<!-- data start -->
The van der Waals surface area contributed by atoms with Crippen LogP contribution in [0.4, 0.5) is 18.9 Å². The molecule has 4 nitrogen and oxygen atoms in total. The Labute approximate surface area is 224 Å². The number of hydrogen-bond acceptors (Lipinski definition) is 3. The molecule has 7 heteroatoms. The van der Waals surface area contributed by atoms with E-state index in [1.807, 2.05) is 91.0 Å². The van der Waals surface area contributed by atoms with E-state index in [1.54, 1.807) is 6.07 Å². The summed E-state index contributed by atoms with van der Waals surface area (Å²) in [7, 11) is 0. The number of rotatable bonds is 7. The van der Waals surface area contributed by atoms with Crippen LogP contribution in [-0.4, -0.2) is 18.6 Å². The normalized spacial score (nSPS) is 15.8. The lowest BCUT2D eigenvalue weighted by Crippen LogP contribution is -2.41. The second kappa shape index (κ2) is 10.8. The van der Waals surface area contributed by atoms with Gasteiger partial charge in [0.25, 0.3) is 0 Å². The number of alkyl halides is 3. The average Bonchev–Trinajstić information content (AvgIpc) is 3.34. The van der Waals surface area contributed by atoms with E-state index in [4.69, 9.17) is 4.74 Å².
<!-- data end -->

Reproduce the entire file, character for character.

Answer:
The van der Waals surface area contributed by atoms with Crippen LogP contribution in [0.4, 0.5) is 18.9 Å². The molecule has 4 nitrogen and oxygen atoms in total. The Labute approximate surface area is 224 Å². The number of hydrogen-bond acceptors (Lipinski definition) is 3. The molecule has 7 heteroatoms. The van der Waals surface area contributed by atoms with E-state index in [1.807, 2.05) is 91.0 Å². The van der Waals surface area contributed by atoms with E-state index in [1.54, 1.807) is 6.07 Å². The summed E-state index contributed by atoms with van der Waals surface area (Å²) in [7, 11) is 0. The number of rotatable bonds is 7. The van der Waals surface area contributed by atoms with Crippen LogP contribution in [-0.4, -0.2) is 18.6 Å². The normalized spacial score (nSPS) is 15.8. The lowest BCUT2D eigenvalue weighted by Crippen LogP contribution is -2.41. The second kappa shape index (κ2) is 10.8. The van der Waals surface area contributed by atoms with Gasteiger partial charge in [0.25, 0.3) is 0 Å². The number of alkyl halides is 3. The average Bonchev–Trinajstić information content (AvgIpc) is 3.34. The van der Waals surface area contributed by atoms with E-state index in [4.69, 9.17) is 4.74 Å².